Peru Rutas del Inca Coop Fair Trade Organic
About Peru Rutas del Inca Coop Fair Trade Organic
In recent blind cuppings of Peruvian coffee a new name surfaced as our top pick: Rutas del Inca Cooperative. Headquartered in the Querocoto District of the Chota Province in Cajamarca, Peru, the Cooperative was founded in 2013. The area in which the coffee is now grown was at one point known for its potato production. That changed in 2010, thanks to the support of various NGOs, who encouraged the new crop as having great market potential.
Rutas del Inca Co-op exported its first crop in 2014, and immediately cemented itself as a quality focused, organic certified producer. At the time of its founding, the Co-op had just 33 members; at present is has 258, representing 27 communities in the Querocoto, Huambos and Querocotillo Districts. Producers live between 1800 and 2400 Meters above sea level, with a rainy season between January and March. While the terrain can be rugged during that time, routes exist which reach the majority of the communities within the three districts.
Rutas del Inca is focused on continually improving quality. To that end, the Co-op is working on increasing production and quality control on coffee plantations, as well as the application of good agricultural practices and environmental conservation.
The name "Rutas del Inca", or "Route of the Incas", was inspired by the paths created to bring seafood to the high mountains where the Incas built their communities.
Peru is the world's leading producer of organic coffee. Fair Trade USA and USDA Organic Certified.
- District: Querocoto
- Province: Chota
- Region: Cajamarca
- Altitude: 1800-2400 Meters
- Coffee varietal: Typica, Caturra and Bourbon
- Processing: Washed
Cup Characteristics: Complex and layered, with bittersweet chocolate tones. Smooth texture offers an elegant mouthfeel. Bright apple acidity shows its high elevation origins.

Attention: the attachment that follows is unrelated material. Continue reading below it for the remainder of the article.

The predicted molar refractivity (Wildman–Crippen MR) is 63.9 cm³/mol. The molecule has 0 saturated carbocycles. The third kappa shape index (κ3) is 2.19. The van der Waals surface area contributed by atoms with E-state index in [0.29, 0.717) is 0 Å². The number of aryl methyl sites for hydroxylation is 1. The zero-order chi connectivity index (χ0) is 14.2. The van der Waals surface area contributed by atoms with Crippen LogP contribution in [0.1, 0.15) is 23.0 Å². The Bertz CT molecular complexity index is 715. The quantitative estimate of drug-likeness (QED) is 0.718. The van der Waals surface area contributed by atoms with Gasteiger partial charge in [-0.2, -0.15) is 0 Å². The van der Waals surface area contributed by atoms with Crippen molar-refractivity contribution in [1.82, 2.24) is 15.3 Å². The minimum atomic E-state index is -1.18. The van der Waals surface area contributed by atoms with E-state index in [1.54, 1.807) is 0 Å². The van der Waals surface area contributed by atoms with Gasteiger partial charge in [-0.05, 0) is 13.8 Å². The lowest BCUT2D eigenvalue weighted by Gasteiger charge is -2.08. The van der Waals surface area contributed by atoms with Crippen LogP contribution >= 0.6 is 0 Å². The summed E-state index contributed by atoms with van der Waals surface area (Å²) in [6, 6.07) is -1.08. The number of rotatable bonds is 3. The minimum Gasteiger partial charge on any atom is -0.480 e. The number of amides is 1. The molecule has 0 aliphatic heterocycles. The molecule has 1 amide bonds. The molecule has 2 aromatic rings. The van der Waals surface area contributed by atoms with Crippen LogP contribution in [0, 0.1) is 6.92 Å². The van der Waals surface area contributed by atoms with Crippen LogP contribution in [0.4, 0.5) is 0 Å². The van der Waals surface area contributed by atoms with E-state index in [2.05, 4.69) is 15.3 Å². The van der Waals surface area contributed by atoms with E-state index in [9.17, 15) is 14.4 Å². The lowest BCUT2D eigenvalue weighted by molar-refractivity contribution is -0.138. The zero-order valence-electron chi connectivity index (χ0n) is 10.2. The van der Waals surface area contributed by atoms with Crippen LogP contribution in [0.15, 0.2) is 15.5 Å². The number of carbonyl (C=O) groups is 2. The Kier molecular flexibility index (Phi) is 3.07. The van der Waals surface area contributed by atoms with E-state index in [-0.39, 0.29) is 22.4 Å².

Roasting Notes: We recommend full city for ligher roasts, but this coffee is also well suited for dark roasts, as it is bright and hard enough to stand up to extended roasting times.
Image copyright Sustainable Harvest
Peru coffee facts:
Population (2006): 28.3 million People
Coffee Production: 3,450,000 bags (60 kg)
Country bag capacity: 150 pounds - 69 kg
Domestic Consumption: 200,000 bags
Coffee Export: 3,250,000 bags
Cultivated Area: 120,000 Hectares (297,000 acres)
Harvests: April to September for washed coffees.
Arabica Introduced: Introduced in the 18th century.
Specialty Coffee Regions: Chamchamayo Valley in the center of the country.
Grades: AAA, AA, A
Farms: About 40,000 farms.
Botanical Varietals: Typica, Bourbon, Caturra, Mundo Nuevo, Villa Lobos.
Coffee from Peru represents a classic Central American profile being bright, acidic and mildly flavored. In addition to being good stand-alone coffees they are excellent, neutral candidates for blends and can add liveliness when needed.